Henry was initially suspended by the club in February after being quoted by the Daily Mail as saying that African players "cause mayhem" when they are not in the team.
West Ham subsequently sacked Henry, describing his comments as "unacceptable" and adding that the club "will not tolerate any kind of discrimination".
Ayew, who moved from the Hammers to Swansea City on deadline day, disagrees with the comments and stresses that he and other African players take pride in their performances.
"I left when that happened, I spoke to a few guys so I didn't really know what was going on," Ayew told Wales Online. "I just know that we African players are proud of ourselves, we know where we have come from and we believe in our football.
"We can see that African players have played at the greatest clubs in the world and done their jobs. As African players, we know we have quality and played at the highest level. We have players who have played at the top level and I just know that we have great players who have played for top teams.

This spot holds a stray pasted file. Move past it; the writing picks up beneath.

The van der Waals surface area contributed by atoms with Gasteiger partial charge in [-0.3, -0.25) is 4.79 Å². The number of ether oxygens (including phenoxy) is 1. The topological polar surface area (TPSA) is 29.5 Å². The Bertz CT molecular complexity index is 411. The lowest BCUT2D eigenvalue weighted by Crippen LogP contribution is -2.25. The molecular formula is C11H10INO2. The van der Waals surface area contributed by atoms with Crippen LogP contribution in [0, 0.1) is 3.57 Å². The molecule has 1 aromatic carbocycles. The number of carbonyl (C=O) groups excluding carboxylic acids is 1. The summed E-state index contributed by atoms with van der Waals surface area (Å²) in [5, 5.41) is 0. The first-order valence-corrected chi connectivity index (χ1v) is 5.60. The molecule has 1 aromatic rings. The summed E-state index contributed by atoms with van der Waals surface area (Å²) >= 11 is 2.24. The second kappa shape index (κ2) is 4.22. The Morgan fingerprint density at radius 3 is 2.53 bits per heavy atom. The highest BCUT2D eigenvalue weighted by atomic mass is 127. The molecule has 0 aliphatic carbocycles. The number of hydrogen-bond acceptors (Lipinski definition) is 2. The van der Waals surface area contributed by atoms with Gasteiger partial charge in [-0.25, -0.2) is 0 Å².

"African players is like any human being in the world, everyone is different. Maybe an African player can be difficult, but maybe a French or English player can be difficult too.
"Maybe an African player can be calm, so it's not possible to say they are the same - everyone has their character, their philosophy, their character, the way they were brought up, to lead their life the way they think is best for him.
"I just feel African players have done a lot to get into professional football and now play for Barcelona, Real Madrid and Chelsea. For me, it's an honour to be an African. I am so proud and so happy and I wouldn't change it for nothing."
The chairperson of Kick It Out, Lord Ouseley, described Henry's comments as "unacceptable" and "unlawful".